Publication Abstract Display
Type: Published Manuscript
Title: Select resistance-associated mutations in blood are associated with lower CSF viral loads and better neuropsychological performance.
Authors: Hightower GK, Letendre SL, Cherner M, Gibson SA, Ellis RJ, Wolfson TJ, Gamst AC, Ignacio CC, Heaton RK, Grant I, Richman DD, Smith DM, and the HNRC Group
Year: 2009
Publication: Virology
Volume: 394 Issue: 2 Pages: 243-248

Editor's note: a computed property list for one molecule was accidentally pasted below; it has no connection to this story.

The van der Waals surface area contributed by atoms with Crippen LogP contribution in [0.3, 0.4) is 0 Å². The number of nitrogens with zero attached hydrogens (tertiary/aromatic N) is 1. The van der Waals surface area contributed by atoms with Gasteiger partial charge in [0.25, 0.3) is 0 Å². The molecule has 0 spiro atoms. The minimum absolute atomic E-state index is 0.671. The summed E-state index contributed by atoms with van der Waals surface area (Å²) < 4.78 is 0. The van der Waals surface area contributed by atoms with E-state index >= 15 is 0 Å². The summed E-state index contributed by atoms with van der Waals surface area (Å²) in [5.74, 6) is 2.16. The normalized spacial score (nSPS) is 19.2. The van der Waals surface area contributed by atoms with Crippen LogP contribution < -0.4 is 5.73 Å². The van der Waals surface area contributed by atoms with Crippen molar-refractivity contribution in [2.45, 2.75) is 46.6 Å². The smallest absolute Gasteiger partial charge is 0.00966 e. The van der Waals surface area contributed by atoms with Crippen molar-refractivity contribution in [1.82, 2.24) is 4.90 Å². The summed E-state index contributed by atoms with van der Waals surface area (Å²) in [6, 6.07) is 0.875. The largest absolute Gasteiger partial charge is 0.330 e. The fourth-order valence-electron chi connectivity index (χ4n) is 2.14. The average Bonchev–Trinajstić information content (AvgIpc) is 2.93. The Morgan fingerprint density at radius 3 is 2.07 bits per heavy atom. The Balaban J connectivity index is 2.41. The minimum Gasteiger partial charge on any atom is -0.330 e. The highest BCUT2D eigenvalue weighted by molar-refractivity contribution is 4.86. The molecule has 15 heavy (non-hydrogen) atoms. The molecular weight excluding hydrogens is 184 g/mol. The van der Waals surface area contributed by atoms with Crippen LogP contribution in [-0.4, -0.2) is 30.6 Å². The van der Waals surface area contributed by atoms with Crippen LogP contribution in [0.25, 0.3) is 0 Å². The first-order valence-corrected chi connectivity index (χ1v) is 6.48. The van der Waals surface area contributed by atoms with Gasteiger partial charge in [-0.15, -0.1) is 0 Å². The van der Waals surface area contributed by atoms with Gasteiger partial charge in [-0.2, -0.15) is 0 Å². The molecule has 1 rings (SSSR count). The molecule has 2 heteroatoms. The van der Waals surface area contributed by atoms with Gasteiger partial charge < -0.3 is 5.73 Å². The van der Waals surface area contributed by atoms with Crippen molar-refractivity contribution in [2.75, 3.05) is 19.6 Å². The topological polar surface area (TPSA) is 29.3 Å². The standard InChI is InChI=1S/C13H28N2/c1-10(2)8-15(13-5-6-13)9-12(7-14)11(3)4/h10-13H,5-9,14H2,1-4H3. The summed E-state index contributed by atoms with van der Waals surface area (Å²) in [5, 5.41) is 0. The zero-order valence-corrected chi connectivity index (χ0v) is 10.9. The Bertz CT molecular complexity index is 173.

Abstract:BACKGROUND: When antiretroviral therapy does not fully suppress HIV replication, suboptimal levels of antiretrovirals can select for antiretroviral resistant variants of HIV. These variants may exhibit reduced replication capacity and result in lower viral loads in blood. Our study evaluated whether antiretroviral resistance was associated with viral loads in the cerebrospinal fluid (CSF) and better neuropsychological (NP) performance. METHODS: We enrolled 94 participants and each participant underwent a comprehensive neuromedical evaluation that used structured clinical assessments of medical history, ART and other medication use, comprehensive NP testing, and neurological and general physical signs of disease. Blood was collected by venipuncture, and all participants were offered lumbar puncture. Univariate and multivariate statistical methods were used to analyze the relationship between antiretroviral resistance, blood and CSF HIV RNA levels, substance use, and NP performance. RESULTS: Antiretroviral resistance, detected in blood, was associated with lower CSF viral loads (p<0.01) and better NP performance (p=0.04) in multivariate analyses, independent of past and current ARV use and blood viral loads (model: p<0.01). However, HIV RNA levels in CSF did not independently correlate with NP performance. Low viral loads in the CSF limited our ability to investigate the relationship between antiretroviral resistance detected in CSF and NP performance. CONCLUSIONS: Even in the absence of ART, antiretroviral resistance-associated mutations correlate with better NP performance possibly because these mutations reflect reduced neurovirulence compared with wild-type HIV.

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